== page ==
Financial Products and Investments

AIG warns of $3bn hit from hurricanes and Mexico earthquake
Alistair Gray, Financial Times

AIG has warned of a $3bn bill from a recent succession of hurricanes and earthquakes that its chief executive described as “unprecedented”. The insurer said it expected to take a $1.2bn hit in the third quarter from Hurricane Harvey, which ruined swaths of Houston, $1bn of losses from Irma, which struck Florida, and $700m from Maria, which devastated Puerto Rico. Other catastrophe losses, including earthquakes in Mexico, will cost it another $150m.

CFTC Swaps Dealer Threshold Criticized by Its Newest Republican
Benjamin Bain, Bloomberg

The U.S. Commodity Futures Trading Commission’s newest Republican is jumping right into a contentious debate over a registration requirement for swaps dealers. Brian Quintenz, who joined the CFTC as a commissioner in August, is calling for a rethink of the scheduled lowering of the annual trading threshold that determines which financial, energy and agricultural firms face stricter margin and capital rules.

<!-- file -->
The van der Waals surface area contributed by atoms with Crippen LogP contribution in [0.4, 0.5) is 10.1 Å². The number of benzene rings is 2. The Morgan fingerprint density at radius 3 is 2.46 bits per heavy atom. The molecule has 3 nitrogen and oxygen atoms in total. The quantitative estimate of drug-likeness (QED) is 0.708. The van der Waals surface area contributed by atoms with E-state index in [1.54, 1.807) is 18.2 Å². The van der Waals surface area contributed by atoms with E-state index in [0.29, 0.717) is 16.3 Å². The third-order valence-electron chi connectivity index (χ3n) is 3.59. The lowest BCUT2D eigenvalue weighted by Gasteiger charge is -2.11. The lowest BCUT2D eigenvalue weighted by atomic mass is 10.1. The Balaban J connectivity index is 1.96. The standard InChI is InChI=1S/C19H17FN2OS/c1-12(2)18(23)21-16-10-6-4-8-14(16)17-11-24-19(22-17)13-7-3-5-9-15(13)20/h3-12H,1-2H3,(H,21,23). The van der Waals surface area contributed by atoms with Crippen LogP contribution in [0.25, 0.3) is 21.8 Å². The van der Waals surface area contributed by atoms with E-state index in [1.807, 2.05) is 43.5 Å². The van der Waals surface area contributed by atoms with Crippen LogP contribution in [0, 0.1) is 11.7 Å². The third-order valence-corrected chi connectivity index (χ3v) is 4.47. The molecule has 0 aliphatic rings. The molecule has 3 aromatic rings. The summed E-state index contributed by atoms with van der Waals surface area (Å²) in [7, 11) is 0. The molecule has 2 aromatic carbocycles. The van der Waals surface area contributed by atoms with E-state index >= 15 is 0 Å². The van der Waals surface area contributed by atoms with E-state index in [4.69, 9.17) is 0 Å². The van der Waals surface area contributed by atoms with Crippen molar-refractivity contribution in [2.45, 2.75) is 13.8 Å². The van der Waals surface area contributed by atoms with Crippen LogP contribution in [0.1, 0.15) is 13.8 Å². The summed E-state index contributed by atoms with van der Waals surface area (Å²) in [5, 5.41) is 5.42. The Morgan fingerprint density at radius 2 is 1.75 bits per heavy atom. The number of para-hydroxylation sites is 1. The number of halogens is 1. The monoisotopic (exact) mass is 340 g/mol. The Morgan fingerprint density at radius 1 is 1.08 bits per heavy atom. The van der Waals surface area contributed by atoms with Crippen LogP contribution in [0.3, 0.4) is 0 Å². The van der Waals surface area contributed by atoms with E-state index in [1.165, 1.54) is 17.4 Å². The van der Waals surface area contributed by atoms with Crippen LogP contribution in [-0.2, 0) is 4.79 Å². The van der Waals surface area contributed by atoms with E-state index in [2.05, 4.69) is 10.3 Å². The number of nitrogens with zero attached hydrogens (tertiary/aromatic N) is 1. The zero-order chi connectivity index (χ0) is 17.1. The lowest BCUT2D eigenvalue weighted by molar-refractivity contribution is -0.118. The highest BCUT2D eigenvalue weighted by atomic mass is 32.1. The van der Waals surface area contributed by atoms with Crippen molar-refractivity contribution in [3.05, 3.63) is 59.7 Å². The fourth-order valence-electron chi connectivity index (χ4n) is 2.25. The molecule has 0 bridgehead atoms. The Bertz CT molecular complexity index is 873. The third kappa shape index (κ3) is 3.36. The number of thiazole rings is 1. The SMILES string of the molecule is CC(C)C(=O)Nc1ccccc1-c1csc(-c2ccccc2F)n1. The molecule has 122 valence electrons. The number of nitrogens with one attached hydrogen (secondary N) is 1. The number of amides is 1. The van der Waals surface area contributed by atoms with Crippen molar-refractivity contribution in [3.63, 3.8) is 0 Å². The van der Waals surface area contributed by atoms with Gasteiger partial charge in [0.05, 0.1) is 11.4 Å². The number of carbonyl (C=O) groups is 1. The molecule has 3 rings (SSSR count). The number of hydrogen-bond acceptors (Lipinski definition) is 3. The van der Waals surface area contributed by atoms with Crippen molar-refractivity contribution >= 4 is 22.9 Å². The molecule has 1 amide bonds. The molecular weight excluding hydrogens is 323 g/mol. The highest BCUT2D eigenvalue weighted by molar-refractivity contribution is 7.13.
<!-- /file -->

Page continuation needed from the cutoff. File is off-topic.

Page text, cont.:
Paris and Berlin at odds over key plank of eurozone reform plans
Jim Brunsden, Financial Times

French president Emmanuel Macron’s plans to make common cause with Germany to reform the eurozone have suffered an early setback as Berlin pushes proposals for sovereign debt writedowns that Paris fears could shatter investor confidence in the single currency. Mr Macron wants ambitious overhauls of eurozone governance ranging from the creation of a large common budget to the appointment of a European finance minister.

Housing and GSEs

Inspector questions Fannie Mae’s new controversial Washington D.C. headquarters
Brena Swanson, HousingWire